Monday, March 25, 2019

The Baronets of Nova Scotia and Bannockburn House

The above plaque, on the wall just by the entrance to Edinburgh Castle, is ignored by just about everyone. However this spot is, in some sense, a part of Nova Scotia, Canada and as a result, Baronetcies of Nova Scotia can be created here  - and were created here from 1624 to 1707.

It was all the idea of Sir William Alexander of Menstrie, courtier, poet and adventurer who took Nova Scotia, other parts of Maritime Canada, (and the present state of Maine) for his king, James VI of Scotland, 1st of England. In return he was given Long Island, New York which he sold! 

However most of the 329 Baronets of Nova Scotia lived happily in Scotland without so much as a look at the Atlantic, let alone crossing it. This was an early example of 'Cash for Honours'.

It is nicely summed up by Electric Scotland. He writes that Sir William suggested to his Majesty that "it might encourage development of a New Scotland if His Majesty were to offer a new order of baronets. The King liked the idea. After all, his creation of the Baronets of England in 1611 and the Baronets of Ireland in 1619 had raised £225,000 for the Crown. King James signed a grant in favour of Sir William Alexander covering all of the lands ‘ between our Colonies of New England and Newfoundland, to be known as New Scotland ’ (Nova Scotia in Latin), an area larger than Great Britain and France combined." 

About 100 of these baronetcies are still in existence. A display of the shields of the Arms of the Baronets of Nova Scotia is on display at Menstrie Castle.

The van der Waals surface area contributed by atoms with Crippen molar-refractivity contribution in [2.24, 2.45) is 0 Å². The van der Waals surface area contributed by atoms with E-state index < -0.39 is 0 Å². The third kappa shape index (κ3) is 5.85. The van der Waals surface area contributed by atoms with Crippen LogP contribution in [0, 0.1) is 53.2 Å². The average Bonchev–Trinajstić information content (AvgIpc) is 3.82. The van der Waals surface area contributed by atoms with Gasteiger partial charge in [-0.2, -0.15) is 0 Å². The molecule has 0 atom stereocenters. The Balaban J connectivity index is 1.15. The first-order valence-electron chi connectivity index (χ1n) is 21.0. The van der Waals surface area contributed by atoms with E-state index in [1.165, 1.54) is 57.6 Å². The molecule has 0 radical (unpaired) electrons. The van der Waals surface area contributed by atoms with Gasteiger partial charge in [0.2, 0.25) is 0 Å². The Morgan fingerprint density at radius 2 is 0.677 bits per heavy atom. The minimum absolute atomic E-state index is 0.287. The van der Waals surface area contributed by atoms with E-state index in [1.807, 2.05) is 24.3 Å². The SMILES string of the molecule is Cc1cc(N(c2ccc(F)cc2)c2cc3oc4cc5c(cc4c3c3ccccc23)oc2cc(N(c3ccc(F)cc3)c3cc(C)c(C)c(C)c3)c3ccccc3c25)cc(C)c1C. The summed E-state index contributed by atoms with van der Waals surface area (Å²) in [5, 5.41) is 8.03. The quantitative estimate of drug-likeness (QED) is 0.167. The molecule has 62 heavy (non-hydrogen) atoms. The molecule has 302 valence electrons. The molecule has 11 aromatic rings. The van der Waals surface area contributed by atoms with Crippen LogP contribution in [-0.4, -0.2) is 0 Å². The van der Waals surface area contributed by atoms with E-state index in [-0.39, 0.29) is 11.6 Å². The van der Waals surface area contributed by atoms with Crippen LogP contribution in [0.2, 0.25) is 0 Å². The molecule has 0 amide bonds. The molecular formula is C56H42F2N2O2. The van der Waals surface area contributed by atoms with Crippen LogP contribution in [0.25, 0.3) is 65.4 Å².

Menstrie Castle
Most of these upwardly mobile lairds and their houses are forgotten by history, but the fine 17th century house of one has just had new life breathed into it. Sir Hugh Paterson of Bannockburn came from a family of staunch Lowland Jacobites and was convicted of treason after joining the 1715 Rising. He returned to Bannockburn and politics after the amnesty of 1717.

In 1746 during the siege of Stirling, Sir Hugh provided lodging for Bonnie Prince Charlie who fell ill of a fever and was nursed by Sir Hugh's niece, Clementina Walkinshaw, later the mother of his only child Charlotte.

Bannockburn House, just by the big Stirling interchange on the M9, was in private hands until bought recently by the community, .

Bannockburn House

Sunday, March 10, 2019

Camelot by Kelso

Not many people go to Roxburgh Castle nowadays. It's a nice walk along the Borders Abbeys Way where Teviot joins Tweed, but nothing much to see...

In most history books it is only referred to as the place where King James II of Scotland was killed in 1460 by his own cannon exploding beside him (his nine year old son was then crowned James III in Kelso Abbey).

But before it was destroyed, Roxburgh Castle and its associated town to the east on what is now Friars Haugh, were a significant centre of power. In the time of King David I it was for a time the de facto capital of Scotland.

In the Middle Ages the town had as much importance as Edinburgh, Stirling or Perth; indeed it was the first recorded Scottish burgh. Situated on the Tweed, upstream from the major port of Berwick, and close by Dere Street, it was a substantial market town, exporting large quantities of raw wool and hides to Bruges, Ghent and beyond.

At that time the castle may have looked like this (with thanks to Andrew Spratt).

Roxburgh has also been closely associated with King Arthur, inspiring leader of a well disciplined mounted force that won a reported 13 battles, mostly in the lands north of Hadrian's Wall.

Writing about Roxburgh in his 'History of the Borders', historian Alistair Moffat writes, "Cavalry forts have special requirements and the castlemount and the wide haughland between the Tweed and the Teviot provide all of them...The ancient Celtic name of Roxburgh Castle was preserved and before the Angles came to change it, it was called Marchidun: in Old Welsh, the Horse Fort. Medieval and modern Arthurians would have preferred to call it Camelot."